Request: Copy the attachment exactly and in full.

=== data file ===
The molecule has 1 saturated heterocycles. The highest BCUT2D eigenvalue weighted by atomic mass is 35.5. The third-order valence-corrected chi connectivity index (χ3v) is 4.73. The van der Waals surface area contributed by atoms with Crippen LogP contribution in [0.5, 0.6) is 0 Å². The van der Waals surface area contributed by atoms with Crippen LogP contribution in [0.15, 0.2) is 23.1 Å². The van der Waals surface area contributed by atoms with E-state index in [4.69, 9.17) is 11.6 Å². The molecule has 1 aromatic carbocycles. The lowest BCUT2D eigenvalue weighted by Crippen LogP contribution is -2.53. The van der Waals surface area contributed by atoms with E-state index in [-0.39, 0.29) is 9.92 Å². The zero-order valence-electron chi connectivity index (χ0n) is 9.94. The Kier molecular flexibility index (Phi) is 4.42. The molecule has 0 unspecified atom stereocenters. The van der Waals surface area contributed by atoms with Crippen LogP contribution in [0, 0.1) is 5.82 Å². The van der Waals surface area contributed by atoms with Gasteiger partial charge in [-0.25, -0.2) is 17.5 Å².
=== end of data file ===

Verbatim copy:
The molecule has 1 saturated heterocycles. The highest BCUT2D eigenvalue weighted by atomic mass is 35.5. The third-order valence-corrected chi connectivity index (χ3v) is 4.73. The van der Waals surface area contributed by atoms with Crippen LogP contribution in [0.5, 0.6) is 0 Å². The van der Waals surface area contributed by atoms with Crippen LogP contribution in [0.15, 0.2) is 23.1 Å². The van der Waals surface area contributed by atoms with E-state index in [4.69, 9.17) is 11.6 Å². The molecule has 1 aromatic carbocycles. The lowest BCUT2D eigenvalue weighted by Crippen LogP contribution is -2.53. The van der Waals surface area contributed by atoms with E-state index in [-0.39, 0.29) is 9.92 Å². The zero-order valence-electron chi connectivity index (χ0n) is 9.94. The Kier molecular flexibility index (Phi) is 4.42. The molecule has 0 unspecified atom stereocenters. The van der Waals surface area contributed by atoms with Crippen LogP contribution in [0, 0.1) is 5.82 Å². The van der Waals surface area contributed by atoms with Gasteiger partial charge in [-0.25, -0.2) is 17.5 Å².